who persisted in venerating him. Not unsurprisingly, this had the
effect of poisoning and stalling these talks.

China has reinvented itself in many ways in the last three decades.
Could Beijing's stance on Tibet yet see a similar transformation?

Tibet, like so many points on Beijing's political agenda, was
reassessed in the wake of the Mao Zedong era. Prior to the mid-1970s,
Beijing refused to entertain the possibility that Tibet as a
political entity, let alone the Dalai Lama's government, warranted
discussion. But the far-reaching reforms, implemented largely under
Deng Xiaoping, led to an unexpected shift in the China's attitude
towards Tibet. Beijing contacted the Tibetan administration in India
with a new message; if the exiles were prepared to rule out secession
from greater China, negotiations would be possible. The Dalai Lama
signaled his approval and negotiations have taken place several times since.

History, however, has been an almost insurmountable obstacle to these
talks. Among the many conditions demanded by Beijing was the
disclaimer that Tibet had never been an independent entity. Any such
claim would mean that Chinese military action in Tibet in the 1950s
would be considered an act of aggression and not of liberation.
Neither the Dalai Lama nor any of his envoys have been willing to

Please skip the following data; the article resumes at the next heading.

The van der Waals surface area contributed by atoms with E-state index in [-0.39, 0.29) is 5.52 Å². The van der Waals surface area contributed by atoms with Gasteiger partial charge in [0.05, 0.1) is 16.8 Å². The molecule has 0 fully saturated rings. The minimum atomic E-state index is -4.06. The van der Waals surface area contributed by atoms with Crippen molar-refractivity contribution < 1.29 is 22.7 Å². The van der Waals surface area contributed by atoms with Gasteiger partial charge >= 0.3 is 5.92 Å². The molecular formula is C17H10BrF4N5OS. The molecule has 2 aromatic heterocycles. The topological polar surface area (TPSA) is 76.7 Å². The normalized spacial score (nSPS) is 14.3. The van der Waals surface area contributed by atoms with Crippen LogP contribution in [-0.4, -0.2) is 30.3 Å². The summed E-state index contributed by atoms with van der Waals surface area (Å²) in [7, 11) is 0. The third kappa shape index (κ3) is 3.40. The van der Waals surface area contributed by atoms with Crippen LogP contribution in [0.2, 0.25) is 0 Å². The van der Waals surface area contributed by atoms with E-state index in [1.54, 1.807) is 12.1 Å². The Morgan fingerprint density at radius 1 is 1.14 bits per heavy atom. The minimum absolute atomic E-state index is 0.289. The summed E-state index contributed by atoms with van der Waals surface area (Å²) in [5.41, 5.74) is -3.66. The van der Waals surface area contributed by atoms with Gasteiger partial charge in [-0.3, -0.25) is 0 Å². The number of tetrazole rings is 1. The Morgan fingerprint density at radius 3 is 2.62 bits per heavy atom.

concede this point. Like in so many conflicts, neither of the
opposing accounts of the 20th century history would satisfy
reasonable academic standards.

Nevertheless, this ground-level problem has far-reaching implications
for the possibilities of meaningful discussion. As long as China is
of the opinion that Tibet is (and always has been) part of its
territory, and Tibet is of the opinion that Tibet was not under
Chinese jurisdiction prior to 1950, progress will most likely
continue to be evasive. Tibet's stance demands legal, international
negotiations while China's demands localized, mediated talks. In
short, the Tibetan administration in exile aspires to be treated as
representative of a nation and Beijing has repeatedly signaled that
they are not prepared to deal with them as such.

Although cynical reactions to the Chinese stance are common and
understandable to a point, it is worth underlining that Beijing has
not shut the talks down completely, though the administration's
behavior has been highly unpredictable and certainly not conducive to